Centre reveals new ways to target gambling harm

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The research found many gamblers don’t want to receive help from formal services.
NEW insights into gambling addiction from those experiencing its harmful effects will help inform more effective treatment and interventions, according to the Centre for Gambling Research (CGR). 

Researchers at CGR, which is based at ANU, interviewed more than 50 people in the ACT asking about their experiences of gambling-related harm and the public health approaches to tackling the problem.

The research found many gamblers don’t want to receive help from formal services, are resistant when it’s offered and don’t consider the amount of time they spend gambling as an indicator of gambling harm.

CRG’s director Dr Marisa Fogarty said attitudes such as “gambling is not a problem if you can afford the losses” were common and terms such as “gamble responsibly” were considered counter-productive.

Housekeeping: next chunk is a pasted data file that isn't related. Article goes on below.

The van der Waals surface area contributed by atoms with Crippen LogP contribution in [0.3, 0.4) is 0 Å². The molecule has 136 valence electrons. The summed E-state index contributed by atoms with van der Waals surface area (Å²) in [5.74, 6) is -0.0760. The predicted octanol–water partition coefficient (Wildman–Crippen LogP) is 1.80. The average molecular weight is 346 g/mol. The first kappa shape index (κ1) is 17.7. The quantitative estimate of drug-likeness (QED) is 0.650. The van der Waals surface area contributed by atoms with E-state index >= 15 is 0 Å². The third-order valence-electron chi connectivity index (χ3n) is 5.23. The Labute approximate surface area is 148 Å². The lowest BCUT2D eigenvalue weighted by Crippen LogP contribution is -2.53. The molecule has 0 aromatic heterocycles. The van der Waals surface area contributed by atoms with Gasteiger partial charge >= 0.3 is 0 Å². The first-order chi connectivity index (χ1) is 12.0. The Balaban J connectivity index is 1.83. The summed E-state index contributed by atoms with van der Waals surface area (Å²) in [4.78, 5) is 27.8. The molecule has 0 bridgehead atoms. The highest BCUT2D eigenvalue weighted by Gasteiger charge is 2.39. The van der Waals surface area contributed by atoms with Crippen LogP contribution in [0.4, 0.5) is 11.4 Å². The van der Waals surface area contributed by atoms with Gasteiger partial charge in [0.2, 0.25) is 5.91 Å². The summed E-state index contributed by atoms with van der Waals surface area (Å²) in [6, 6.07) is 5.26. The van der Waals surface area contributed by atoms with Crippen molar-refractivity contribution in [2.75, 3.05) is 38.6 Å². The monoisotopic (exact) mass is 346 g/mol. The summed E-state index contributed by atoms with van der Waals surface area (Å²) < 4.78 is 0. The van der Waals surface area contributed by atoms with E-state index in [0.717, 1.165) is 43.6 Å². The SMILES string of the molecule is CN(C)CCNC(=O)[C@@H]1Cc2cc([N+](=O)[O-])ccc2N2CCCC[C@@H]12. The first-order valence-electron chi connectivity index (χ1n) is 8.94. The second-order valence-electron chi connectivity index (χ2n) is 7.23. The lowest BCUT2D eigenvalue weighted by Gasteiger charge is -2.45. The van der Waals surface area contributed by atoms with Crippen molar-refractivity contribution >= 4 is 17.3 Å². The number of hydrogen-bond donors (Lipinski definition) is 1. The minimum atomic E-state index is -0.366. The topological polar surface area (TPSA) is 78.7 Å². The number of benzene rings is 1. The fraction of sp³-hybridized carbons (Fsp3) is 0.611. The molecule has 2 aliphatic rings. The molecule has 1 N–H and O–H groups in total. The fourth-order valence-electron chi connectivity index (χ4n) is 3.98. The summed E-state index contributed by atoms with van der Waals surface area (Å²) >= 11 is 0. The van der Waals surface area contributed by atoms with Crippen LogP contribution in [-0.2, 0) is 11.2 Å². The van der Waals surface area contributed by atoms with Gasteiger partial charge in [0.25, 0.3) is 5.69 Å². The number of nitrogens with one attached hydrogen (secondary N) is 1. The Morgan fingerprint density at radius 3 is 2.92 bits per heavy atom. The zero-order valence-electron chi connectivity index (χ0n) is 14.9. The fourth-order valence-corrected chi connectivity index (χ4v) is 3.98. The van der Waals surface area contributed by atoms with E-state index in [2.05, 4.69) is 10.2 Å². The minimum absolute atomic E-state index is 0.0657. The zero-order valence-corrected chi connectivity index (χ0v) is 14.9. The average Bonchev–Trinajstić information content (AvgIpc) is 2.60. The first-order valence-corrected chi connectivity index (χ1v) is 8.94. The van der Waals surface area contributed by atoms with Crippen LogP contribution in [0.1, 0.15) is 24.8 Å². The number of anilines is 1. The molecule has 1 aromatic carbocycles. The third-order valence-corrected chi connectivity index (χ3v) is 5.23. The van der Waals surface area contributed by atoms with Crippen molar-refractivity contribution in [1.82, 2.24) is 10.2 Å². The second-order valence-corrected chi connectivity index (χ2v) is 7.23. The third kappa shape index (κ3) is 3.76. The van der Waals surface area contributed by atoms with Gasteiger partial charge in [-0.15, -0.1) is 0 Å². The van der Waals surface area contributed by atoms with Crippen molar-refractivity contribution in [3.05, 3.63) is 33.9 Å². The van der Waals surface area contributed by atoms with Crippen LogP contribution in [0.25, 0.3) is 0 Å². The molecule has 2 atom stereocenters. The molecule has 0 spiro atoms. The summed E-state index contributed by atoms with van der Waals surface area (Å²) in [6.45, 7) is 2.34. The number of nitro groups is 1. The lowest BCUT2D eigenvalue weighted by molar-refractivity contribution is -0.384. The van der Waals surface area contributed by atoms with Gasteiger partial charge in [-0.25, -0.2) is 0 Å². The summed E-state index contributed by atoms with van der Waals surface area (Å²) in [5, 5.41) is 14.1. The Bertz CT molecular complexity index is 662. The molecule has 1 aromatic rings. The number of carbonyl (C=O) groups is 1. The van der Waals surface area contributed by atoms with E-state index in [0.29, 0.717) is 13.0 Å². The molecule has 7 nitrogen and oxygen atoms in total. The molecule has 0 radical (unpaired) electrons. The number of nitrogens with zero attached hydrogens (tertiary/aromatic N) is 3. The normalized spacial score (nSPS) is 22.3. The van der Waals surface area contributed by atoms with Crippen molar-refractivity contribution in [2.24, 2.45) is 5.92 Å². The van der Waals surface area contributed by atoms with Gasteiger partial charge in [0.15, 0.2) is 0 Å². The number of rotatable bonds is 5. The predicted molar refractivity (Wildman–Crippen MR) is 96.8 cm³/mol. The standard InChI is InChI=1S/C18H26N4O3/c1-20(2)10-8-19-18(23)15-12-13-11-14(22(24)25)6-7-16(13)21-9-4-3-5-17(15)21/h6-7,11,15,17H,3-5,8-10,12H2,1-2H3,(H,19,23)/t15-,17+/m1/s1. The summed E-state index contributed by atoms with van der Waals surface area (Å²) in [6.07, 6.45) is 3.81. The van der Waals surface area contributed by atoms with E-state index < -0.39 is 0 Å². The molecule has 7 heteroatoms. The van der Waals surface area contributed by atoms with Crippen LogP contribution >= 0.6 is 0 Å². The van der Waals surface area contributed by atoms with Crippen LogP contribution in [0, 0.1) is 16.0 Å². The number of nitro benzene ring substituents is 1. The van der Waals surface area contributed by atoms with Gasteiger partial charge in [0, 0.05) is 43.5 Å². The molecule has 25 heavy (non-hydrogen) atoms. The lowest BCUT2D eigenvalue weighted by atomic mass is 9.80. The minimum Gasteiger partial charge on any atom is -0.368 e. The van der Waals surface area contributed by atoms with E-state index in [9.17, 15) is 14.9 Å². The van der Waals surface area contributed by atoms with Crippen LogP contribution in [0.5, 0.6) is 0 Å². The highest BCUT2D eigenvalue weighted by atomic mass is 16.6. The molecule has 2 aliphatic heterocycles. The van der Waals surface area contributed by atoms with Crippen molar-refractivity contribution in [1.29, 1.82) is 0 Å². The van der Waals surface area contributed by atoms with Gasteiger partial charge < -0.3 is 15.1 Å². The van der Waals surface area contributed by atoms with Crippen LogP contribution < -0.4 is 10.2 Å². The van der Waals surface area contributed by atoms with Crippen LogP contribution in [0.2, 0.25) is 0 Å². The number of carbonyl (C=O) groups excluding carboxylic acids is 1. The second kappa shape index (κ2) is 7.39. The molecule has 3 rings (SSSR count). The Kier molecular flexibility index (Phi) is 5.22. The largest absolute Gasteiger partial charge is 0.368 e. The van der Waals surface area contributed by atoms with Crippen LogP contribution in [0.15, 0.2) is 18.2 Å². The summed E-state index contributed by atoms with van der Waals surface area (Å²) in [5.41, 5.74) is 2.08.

“What we found has given us significant insight into facilitating peoples’ ability to identify gambling harm and to develop strategies and identify appropriate resources to address gambling harm,” she said.

The report, “Informing Targeted Interventions for people Experiencing Gambling Harms” in the ACT recommends a holistic intervention approach.

Dr Fogarty said public health interventions into gambling harm have been “ad hoc”.

“Any public heath approach that does not target all areas of the community is likely to have limited impact,” she said.

“We need to better target the general population, as well as the at-risk groups in society and people already experiencing gambling harm in a co-ordinated fashion to have any real impact in preventing and helping people experiencing gambling harm.”

The report found partners, family and friends were overwhelmingly the most preferred option for talking to people about their gambling.

“With this information, we can support close family and friends in making an approach which is more likely to be heeded, whereas we found an approach from gambling venue staff for example, elicited strong emotions such as ‘horrified’, embarrassed’ and ‘ashamed’ from people we interviewed,” said Dr Fogarty.

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